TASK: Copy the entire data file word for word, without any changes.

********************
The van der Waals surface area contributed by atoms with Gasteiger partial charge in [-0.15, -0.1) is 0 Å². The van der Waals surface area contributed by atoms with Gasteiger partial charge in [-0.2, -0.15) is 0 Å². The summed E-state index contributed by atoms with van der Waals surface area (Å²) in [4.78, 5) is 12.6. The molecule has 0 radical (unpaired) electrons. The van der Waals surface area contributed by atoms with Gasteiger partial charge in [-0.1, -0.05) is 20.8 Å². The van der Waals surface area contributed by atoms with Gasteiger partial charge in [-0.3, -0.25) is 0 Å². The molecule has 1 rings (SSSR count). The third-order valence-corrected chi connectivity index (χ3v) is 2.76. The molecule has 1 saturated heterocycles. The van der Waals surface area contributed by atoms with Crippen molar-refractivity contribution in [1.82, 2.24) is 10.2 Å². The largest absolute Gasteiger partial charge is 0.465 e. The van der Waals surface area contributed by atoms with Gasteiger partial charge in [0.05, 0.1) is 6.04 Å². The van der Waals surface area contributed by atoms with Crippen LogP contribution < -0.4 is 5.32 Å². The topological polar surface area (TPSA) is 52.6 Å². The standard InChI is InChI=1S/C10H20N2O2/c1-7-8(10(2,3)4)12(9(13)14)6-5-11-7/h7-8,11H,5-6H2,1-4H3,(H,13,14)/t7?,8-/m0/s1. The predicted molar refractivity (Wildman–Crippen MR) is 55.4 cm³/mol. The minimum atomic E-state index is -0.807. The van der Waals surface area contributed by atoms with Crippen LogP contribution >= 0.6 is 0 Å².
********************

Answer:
The van der Waals surface area contributed by atoms with Gasteiger partial charge in [-0.15, -0.1) is 0 Å². The van der Waals surface area contributed by atoms with Gasteiger partial charge in [-0.2, -0.15) is 0 Å². The summed E-state index contributed by atoms with van der Waals surface area (Å²) in [4.78, 5) is 12.6. The molecule has 0 radical (unpaired) electrons. The van der Waals surface area contributed by atoms with Gasteiger partial charge in [-0.1, -0.05) is 20.8 Å². The van der Waals surface area contributed by atoms with Gasteiger partial charge in [-0.3, -0.25) is 0 Å². The molecule has 1 rings (SSSR count). The third-order valence-corrected chi connectivity index (χ3v) is 2.76. The molecule has 1 saturated heterocycles. The van der Waals surface area contributed by atoms with Crippen molar-refractivity contribution in [1.82, 2.24) is 10.2 Å². The largest absolute Gasteiger partial charge is 0.465 e. The van der Waals surface area contributed by atoms with Gasteiger partial charge in [0.05, 0.1) is 6.04 Å². The van der Waals surface area contributed by atoms with Crippen LogP contribution < -0.4 is 5.32 Å². The topological polar surface area (TPSA) is 52.6 Å². The standard InChI is InChI=1S/C10H20N2O2/c1-7-8(10(2,3)4)12(9(13)14)6-5-11-7/h7-8,11H,5-6H2,1-4H3,(H,13,14)/t7?,8-/m0/s1. The predicted molar refractivity (Wildman–Crippen MR) is 55.4 cm³/mol. The minimum atomic E-state index is -0.807. The van der Waals surface area contributed by atoms with Crippen LogP contribution >= 0.6 is 0 Å².